By RICARDO CASTILLO
The Mexican Senate approved by an overwhelming majority on Wednesday, June 19, the new United States-Mexico- Canada Agreement (USMCA) that will replace the 25-year-old and outdated North American Free Trade Agreement (NAFTA).
In an extraordinary session, the 128-member Senate discussed the nature of the document, which was negotiated and signed by former Mexican President Enrique Peña Nieto last Nov. 30, his last day in office in Buenos Aires, Argentina, along with U.S. President Donald Trump and Canadian Prime Minister Justin Trudeau.
The votes count was 114 in favor, four against and one abstention, with nine absentee senators.
The 34-chapter UMSCA has a duration of 16 years, during which Mexico will secure the imposition of tariffs on exports from its northern counterparts to which Mexico commits itself to be reciprocal.
The agreement upgrades the old 22-chapter NAFTA with the incorporation of ecommerce as a main means of trade. When NAFTA went into effect on Jan. 1, 1994, the internet did not exist as we know it today.
Other subjects absent in NAFTA were energy, the environment, labor, small business development and competitiveness. But like NAFTA, the UMSCA does not include a chapter on migration.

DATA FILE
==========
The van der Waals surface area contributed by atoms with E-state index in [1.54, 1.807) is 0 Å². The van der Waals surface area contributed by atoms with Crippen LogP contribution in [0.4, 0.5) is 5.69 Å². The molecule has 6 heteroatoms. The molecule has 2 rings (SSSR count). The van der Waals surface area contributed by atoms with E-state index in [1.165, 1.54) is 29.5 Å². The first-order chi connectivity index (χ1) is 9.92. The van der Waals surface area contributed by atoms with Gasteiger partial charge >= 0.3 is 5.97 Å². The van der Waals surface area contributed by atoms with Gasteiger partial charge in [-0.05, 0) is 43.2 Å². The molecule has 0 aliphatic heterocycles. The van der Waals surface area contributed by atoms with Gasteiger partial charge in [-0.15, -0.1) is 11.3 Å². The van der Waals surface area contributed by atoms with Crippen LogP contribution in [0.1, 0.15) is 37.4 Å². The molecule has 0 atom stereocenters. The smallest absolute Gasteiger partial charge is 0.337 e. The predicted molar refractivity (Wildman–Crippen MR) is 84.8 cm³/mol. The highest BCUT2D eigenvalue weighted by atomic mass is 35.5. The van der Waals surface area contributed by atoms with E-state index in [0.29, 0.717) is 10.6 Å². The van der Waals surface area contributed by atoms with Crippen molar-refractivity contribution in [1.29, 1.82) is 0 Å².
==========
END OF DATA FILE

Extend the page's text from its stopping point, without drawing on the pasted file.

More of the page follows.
UMSCA includes also six bilateral parallel agreements between Mexico and the United States related to security mechanisms in vehicles, protection to biological products and the usage of a common trade language in production and marketing.
There were immediate positive reactions from Mexican President Andrés Manuel López Obrador, Trump and Trudeau to the passage of the Mexican side of the negotiation.
@realDonaldTrump said: “Congratulations to President Lopez Obrador — Mexico voted to ratify the USMCA today by a huge margin. Time for Congress to do the same here!”
Trudeau, for his part, said: “Just landed in Washington D.C. — lots of work to do with @POTUS on trade, ratifying the new NAFTA, and creating more middle class jobs and opportunities for people and businesses on both sides of the border.”
López Obrador said: “I transmit to the people of Mexico good news: The Senate of the Republic ratified by a noteworthy majority the Free Trade Agreement among our nation, the United States and Canada.”
Senator Hector Vasconcelos, president of the Foreign Relations Committee at the Senate, said that, even if Trump threatened recently to impose tariffs on Mexican exports, “our country opts for free trade for the benefit of the region. We too are celebrating that in our consensus of the recent crisis created by unilateral measures by the U.S. government, which could have had grave consequences over our economy,” have been prevented.
A Foreign Relations Secretariat spokesman predicted that there is between a 70 to 75 percent chances that the U.S. Congress will approve UMSCA this summer.
“I see a resolution at hand,” he said, “anywhere between now and July.”